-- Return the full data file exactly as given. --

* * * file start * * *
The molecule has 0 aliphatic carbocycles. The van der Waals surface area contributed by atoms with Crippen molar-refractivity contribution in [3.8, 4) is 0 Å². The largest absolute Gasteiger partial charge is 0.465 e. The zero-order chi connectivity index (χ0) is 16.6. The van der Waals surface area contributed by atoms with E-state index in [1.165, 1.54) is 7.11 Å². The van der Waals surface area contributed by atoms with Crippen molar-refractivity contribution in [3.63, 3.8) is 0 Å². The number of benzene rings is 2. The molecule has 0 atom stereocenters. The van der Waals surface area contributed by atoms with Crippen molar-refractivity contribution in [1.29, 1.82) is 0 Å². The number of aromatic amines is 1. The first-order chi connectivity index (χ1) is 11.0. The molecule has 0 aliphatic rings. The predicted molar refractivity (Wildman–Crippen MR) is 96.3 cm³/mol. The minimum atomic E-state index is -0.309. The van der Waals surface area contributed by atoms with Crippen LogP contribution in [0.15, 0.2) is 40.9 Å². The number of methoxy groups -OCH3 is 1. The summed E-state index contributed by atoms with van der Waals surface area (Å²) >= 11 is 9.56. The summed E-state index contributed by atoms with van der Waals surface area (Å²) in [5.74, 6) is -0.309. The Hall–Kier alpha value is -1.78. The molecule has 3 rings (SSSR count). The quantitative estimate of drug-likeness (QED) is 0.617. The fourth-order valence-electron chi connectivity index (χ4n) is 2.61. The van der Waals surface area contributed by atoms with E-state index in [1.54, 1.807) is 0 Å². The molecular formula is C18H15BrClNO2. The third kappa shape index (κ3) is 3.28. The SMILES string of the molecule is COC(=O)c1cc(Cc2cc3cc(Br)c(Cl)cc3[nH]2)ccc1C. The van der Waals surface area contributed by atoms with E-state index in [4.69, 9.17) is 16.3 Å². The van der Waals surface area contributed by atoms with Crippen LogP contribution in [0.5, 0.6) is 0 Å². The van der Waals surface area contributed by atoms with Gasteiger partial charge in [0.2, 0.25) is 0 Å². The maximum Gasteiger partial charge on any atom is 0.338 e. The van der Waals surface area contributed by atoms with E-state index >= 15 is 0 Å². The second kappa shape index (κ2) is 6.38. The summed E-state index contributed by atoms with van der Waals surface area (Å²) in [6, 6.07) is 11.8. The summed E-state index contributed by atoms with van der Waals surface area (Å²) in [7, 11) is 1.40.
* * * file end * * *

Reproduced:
The molecule has 0 aliphatic carbocycles. The van der Waals surface area contributed by atoms with Crippen molar-refractivity contribution in [3.8, 4) is 0 Å². The largest absolute Gasteiger partial charge is 0.465 e. The zero-order chi connectivity index (χ0) is 16.6. The van der Waals surface area contributed by atoms with E-state index in [1.165, 1.54) is 7.11 Å². The van der Waals surface area contributed by atoms with Crippen molar-refractivity contribution in [3.63, 3.8) is 0 Å². The number of benzene rings is 2. The molecule has 0 atom stereocenters. The van der Waals surface area contributed by atoms with Crippen molar-refractivity contribution in [1.29, 1.82) is 0 Å². The number of aromatic amines is 1. The first-order chi connectivity index (χ1) is 11.0. The molecule has 0 aliphatic rings. The predicted molar refractivity (Wildman–Crippen MR) is 96.3 cm³/mol. The minimum atomic E-state index is -0.309. The van der Waals surface area contributed by atoms with Crippen LogP contribution in [0.15, 0.2) is 40.9 Å². The number of methoxy groups -OCH3 is 1. The summed E-state index contributed by atoms with van der Waals surface area (Å²) >= 11 is 9.56. The summed E-state index contributed by atoms with van der Waals surface area (Å²) in [5.74, 6) is -0.309. The Hall–Kier alpha value is -1.78. The molecule has 3 rings (SSSR count). The quantitative estimate of drug-likeness (QED) is 0.617. The fourth-order valence-electron chi connectivity index (χ4n) is 2.61. The van der Waals surface area contributed by atoms with E-state index in [1.54, 1.807) is 0 Å². The molecular formula is C18H15BrClNO2. The third kappa shape index (κ3) is 3.28. The SMILES string of the molecule is COC(=O)c1cc(Cc2cc3cc(Br)c(Cl)cc3[nH]2)ccc1C. The van der Waals surface area contributed by atoms with E-state index in [4.69, 9.17) is 16.3 Å². The van der Waals surface area contributed by atoms with Crippen LogP contribution in [0.5, 0.6) is 0 Å². The van der Waals surface area contributed by atoms with Gasteiger partial charge in [0.2, 0.25) is 0 Å². The maximum Gasteiger partial charge on any atom is 0.338 e. The van der Waals surface area contributed by atoms with E-state index >= 15 is 0 Å². The second kappa shape index (κ2) is 6.38. The summed E-state index contributed by atoms with van der Waals surface area (Å²) in [6, 6.07) is 11.8. The summed E-state index contributed by atoms with van der Waals surface area (Å²) in [7, 11) is 1.40.